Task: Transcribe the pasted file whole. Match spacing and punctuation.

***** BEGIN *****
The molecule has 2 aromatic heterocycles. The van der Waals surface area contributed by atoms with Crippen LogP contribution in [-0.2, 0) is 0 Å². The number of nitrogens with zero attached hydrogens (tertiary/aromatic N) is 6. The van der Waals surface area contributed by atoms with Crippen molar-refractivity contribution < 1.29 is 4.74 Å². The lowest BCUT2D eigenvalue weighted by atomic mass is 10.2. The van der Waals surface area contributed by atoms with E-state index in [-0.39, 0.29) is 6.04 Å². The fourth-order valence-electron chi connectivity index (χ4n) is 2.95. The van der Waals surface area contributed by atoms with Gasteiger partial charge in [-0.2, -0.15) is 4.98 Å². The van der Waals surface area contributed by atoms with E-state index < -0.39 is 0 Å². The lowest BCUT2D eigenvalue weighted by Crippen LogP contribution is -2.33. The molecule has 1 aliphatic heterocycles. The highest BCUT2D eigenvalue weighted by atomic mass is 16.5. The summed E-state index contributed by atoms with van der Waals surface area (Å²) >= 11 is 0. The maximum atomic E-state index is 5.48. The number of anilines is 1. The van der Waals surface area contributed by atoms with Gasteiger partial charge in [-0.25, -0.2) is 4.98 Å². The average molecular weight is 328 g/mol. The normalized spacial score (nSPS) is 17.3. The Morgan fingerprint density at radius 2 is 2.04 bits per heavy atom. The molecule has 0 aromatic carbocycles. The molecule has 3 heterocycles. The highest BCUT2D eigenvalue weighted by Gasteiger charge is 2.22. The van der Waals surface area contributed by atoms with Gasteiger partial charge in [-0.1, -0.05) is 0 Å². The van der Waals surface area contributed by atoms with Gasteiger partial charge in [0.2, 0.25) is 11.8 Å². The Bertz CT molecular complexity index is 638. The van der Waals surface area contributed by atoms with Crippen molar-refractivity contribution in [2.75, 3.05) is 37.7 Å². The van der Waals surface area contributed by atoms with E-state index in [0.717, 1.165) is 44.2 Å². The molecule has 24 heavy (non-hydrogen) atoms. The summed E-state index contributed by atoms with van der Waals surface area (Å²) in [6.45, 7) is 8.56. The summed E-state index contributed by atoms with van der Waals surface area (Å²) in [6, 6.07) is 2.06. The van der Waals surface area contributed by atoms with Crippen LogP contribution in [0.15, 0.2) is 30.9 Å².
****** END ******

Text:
The molecule has 2 aromatic heterocycles. The van der Waals surface area contributed by atoms with Crippen LogP contribution in [-0.2, 0) is 0 Å². The number of nitrogens with zero attached hydrogens (tertiary/aromatic N) is 6. The van der Waals surface area contributed by atoms with Crippen molar-refractivity contribution < 1.29 is 4.74 Å². The lowest BCUT2D eigenvalue weighted by atomic mass is 10.2. The van der Waals surface area contributed by atoms with E-state index in [-0.39, 0.29) is 6.04 Å². The fourth-order valence-electron chi connectivity index (χ4n) is 2.95. The van der Waals surface area contributed by atoms with Gasteiger partial charge in [-0.2, -0.15) is 4.98 Å². The van der Waals surface area contributed by atoms with E-state index < -0.39 is 0 Å². The lowest BCUT2D eigenvalue weighted by Crippen LogP contribution is -2.33. The molecule has 1 aliphatic heterocycles. The highest BCUT2D eigenvalue weighted by atomic mass is 16.5. The summed E-state index contributed by atoms with van der Waals surface area (Å²) >= 11 is 0. The maximum atomic E-state index is 5.48. The number of anilines is 1. The van der Waals surface area contributed by atoms with Gasteiger partial charge in [-0.25, -0.2) is 4.98 Å². The average molecular weight is 328 g/mol. The normalized spacial score (nSPS) is 17.3. The Morgan fingerprint density at radius 2 is 2.04 bits per heavy atom. The molecule has 0 aromatic carbocycles. The molecule has 3 heterocycles. The highest BCUT2D eigenvalue weighted by Gasteiger charge is 2.22. The van der Waals surface area contributed by atoms with Gasteiger partial charge in [-0.1, -0.05) is 0 Å². The van der Waals surface area contributed by atoms with Gasteiger partial charge in [0.2, 0.25) is 11.8 Å². The Bertz CT molecular complexity index is 638. The van der Waals surface area contributed by atoms with Crippen molar-refractivity contribution in [2.75, 3.05) is 37.7 Å². The van der Waals surface area contributed by atoms with E-state index in [0.717, 1.165) is 44.2 Å². The molecule has 24 heavy (non-hydrogen) atoms. The summed E-state index contributed by atoms with van der Waals surface area (Å²) in [6.45, 7) is 8.56. The summed E-state index contributed by atoms with van der Waals surface area (Å²) in [6, 6.07) is 2.06. The van der Waals surface area contributed by atoms with Crippen LogP contribution in [0.15, 0.2) is 30.9 Å².